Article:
Former surgeon’s attempt to restrain indecent assault prosecutions fails

A former consultant surgeon has failed to obtain an order from the Court of Appeal restraining the prosecution of a number of indecent assault offences which allegedly took place between the 1960s and 1990s.

The alleged offences were perpetrated primarily against teenage boys who had been admitted to hospital for relatively minor injuries. The alleged offences occurred either when the surgeon, identified as M.S., was carrying out his ward rounds, or in his private consulting rooms.

He had previously been acquitted on 11 similar counts in 2003. The current case concerned charges based on complaints from 22 separate complainants, which were served on him in 2012.

M.S. sought to have the prosecution of these offences restrained on three grounds, first, delay in the bringing of the charges; second, prejudicial publicity; and, third, the joiner of additional charges on the indictment.

Delivering the judgment, Mr Justice Gerard Hogan considered each of these in turn.

In relation to the delay, the Judge acknowledged that some of the complaints occurred more than fifty years ago, possible constituting the longest interval between an incident and trial ever seen in this jurisdiction.

He also acknowledged that the Irish courts have struggled to balance the rights of the accused and the effective prosecution of child sexual abuse complaints since the first complaints emerged in the mid-1990s.

He noted that Article 38.1 of the Constitution presupposes that any trial will be conducted in accordance with civilised standards as befits a democratic State committed to the rule of law, and aims to reduce the risk of miscarriages of justice.

The Judge acknowledged that miscarriages of justice may become more likely in cases of lengthy delays, with SB v. Director of Public Prosecutions IESC 67 showing that the situation for an accused in such an instance can be regarded as “perilous”.

However, citing Re Article 26 and the Criminal Law (Jurisdiction) Bill 1975 I.R. 129, he also noted that Article 38.1 requires a fair and just balance between the exercise of individual freedoms and the requirements of an ordered society.

In the case of historic sexual abuse, the crimes include “an open attack on the ‘person’ of the child within the meaning of Article 40.3.2 of the Constitution”, as found in FH v. Staunton IEHC 53.

The balance struck must therefore ensure that the right of victims to the effective protection of the person within the meaning of Article 40.3.2 is adequately protected.

It was observed that prior to S.H. v. Director of Public Prosecutions IESC 55, 3 I.R. 575, lengthy delay had been cited as a reason to restrain trials. However, since that seminal decision, a new approach had developed in which two key questions are considered: First, is the lapse of time simply too great? Second, can the applicant nonetheless demonstrate potential prejudice by reason of the lapse of time?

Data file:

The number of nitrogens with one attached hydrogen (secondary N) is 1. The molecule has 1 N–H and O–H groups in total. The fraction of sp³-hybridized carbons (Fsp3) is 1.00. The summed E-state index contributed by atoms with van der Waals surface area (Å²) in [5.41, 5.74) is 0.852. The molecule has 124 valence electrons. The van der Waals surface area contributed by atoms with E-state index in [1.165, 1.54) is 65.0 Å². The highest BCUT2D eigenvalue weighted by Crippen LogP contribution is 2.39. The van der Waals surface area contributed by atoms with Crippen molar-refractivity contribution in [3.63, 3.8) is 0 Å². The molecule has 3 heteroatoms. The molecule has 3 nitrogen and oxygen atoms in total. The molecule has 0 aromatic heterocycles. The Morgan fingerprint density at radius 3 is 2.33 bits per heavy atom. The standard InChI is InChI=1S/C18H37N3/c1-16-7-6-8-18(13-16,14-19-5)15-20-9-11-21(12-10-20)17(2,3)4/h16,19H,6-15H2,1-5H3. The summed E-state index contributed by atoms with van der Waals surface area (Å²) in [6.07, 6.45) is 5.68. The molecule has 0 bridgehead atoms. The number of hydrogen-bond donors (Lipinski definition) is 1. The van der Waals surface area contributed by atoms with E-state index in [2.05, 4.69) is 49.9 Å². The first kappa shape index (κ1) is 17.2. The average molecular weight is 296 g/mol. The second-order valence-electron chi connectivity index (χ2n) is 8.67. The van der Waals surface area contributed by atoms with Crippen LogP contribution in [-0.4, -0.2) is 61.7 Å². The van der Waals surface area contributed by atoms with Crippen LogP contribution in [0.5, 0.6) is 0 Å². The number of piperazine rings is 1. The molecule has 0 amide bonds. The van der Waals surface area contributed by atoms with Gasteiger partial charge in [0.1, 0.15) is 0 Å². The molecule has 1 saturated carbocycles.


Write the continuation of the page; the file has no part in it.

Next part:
In relation to the first question, the Judge noted that the cases of S.H. v. Director of Public Prosecutions IESC 55, 3 I.R. 575, and PB v. Director of Public Prosecutions IEHC 401demonstrate that it is not open to the Court to announce that after a stated period of years an offence may not be prosecuted.

In relation to the second question, the same cases demonstrate that “experience has shown that in many cases, questions of prejudice are best addressed by trial judges in the light of the evidence actually given in the course of the trial”.

While the Judge acknowledged that there were issues related to missing medical records and witnesses in the current case, the issues did not appear to amount to prejudice at such a level as to justify restraining the trial.

Considering the claim of adverse pre-trial publicity, the Judge noted that the case had generated enormous publicity, as well as being the subject of an RTE documentary.

However, citing D. v. Director of Public Prosecutions 2 I.R. 465,Z. v. Director of Public Prosecutions 2 I.R. 476; Rhattigan v. Director of Public Prosecutions IESC 34, 4 I.R. 639 and O’Brien v. Director of Public Prosecutions IESC 39, he noted that there are almost no examples of where coverage has been held to justify the prohibition, as distinct from the postponement, of a criminal trial.

Considering that there had been little in the way of public comment since M.S. was charged in 2012, the Judge found no basis on which to prohibit the trials.

Finally, the Judge considered the fact that the draft indictment served on the 8th April 2013 included counts relating to six complainants who had not been the subject of any of the charges sent forward from the District Court.

The Court found that under s.4N of the Criminal Procedure Act 1967, the joining of new charges not founded on the documents already served on the accused required the consent of the accused.

The charges were found to be of this nature, and as M.S. had not given consent, must form part of a separate free standing prosecution. As this was a jurisdictional matter, the Judge granted declaratory relief in that regard.

  • by Rachel Killean for Irish Legal News
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